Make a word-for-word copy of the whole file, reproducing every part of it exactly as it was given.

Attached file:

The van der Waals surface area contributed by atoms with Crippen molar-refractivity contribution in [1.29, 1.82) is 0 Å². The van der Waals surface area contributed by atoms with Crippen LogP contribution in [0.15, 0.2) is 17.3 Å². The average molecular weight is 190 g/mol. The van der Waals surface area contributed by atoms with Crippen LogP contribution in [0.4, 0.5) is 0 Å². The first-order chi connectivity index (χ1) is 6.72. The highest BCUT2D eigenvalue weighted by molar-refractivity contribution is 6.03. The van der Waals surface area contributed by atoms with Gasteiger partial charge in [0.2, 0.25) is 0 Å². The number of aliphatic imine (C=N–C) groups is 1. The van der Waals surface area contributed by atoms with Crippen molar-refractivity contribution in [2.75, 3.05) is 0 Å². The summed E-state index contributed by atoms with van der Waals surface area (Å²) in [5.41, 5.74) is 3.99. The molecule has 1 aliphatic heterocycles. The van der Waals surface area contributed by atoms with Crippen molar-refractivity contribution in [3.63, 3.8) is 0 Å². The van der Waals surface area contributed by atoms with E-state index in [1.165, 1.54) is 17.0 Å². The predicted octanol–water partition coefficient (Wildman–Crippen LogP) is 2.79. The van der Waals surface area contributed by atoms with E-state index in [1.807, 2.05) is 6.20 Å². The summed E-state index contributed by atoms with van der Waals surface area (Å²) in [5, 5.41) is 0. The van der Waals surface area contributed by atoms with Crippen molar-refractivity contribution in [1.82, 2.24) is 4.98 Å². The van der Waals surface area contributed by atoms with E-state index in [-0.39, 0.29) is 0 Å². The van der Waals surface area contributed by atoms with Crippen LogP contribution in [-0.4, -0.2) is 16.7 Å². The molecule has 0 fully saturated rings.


The van der Waals surface area contributed by atoms with Crippen molar-refractivity contribution in [1.29, 1.82) is 0 Å². The van der Waals surface area contributed by atoms with Crippen LogP contribution in [0.15, 0.2) is 17.3 Å². The average molecular weight is 190 g/mol. The van der Waals surface area contributed by atoms with Crippen LogP contribution in [0.4, 0.5) is 0 Å². The first-order chi connectivity index (χ1) is 6.72. The highest BCUT2D eigenvalue weighted by molar-refractivity contribution is 6.03. The van der Waals surface area contributed by atoms with Gasteiger partial charge in [0.2, 0.25) is 0 Å². The number of aliphatic imine (C=N–C) groups is 1. The van der Waals surface area contributed by atoms with Crippen molar-refractivity contribution in [2.75, 3.05) is 0 Å². The summed E-state index contributed by atoms with van der Waals surface area (Å²) in [5.41, 5.74) is 3.99. The molecule has 1 aliphatic heterocycles. The van der Waals surface area contributed by atoms with Crippen molar-refractivity contribution in [3.63, 3.8) is 0 Å². The van der Waals surface area contributed by atoms with E-state index in [1.165, 1.54) is 17.0 Å². The predicted octanol–water partition coefficient (Wildman–Crippen LogP) is 2.79. The van der Waals surface area contributed by atoms with E-state index in [1.807, 2.05) is 6.20 Å². The summed E-state index contributed by atoms with van der Waals surface area (Å²) in [5, 5.41) is 0. The van der Waals surface area contributed by atoms with Crippen molar-refractivity contribution in [1.82, 2.24) is 4.98 Å². The van der Waals surface area contributed by atoms with E-state index in [-0.39, 0.29) is 0 Å². The van der Waals surface area contributed by atoms with Crippen LogP contribution in [-0.4, -0.2) is 16.7 Å². The molecule has 0 fully saturated rings.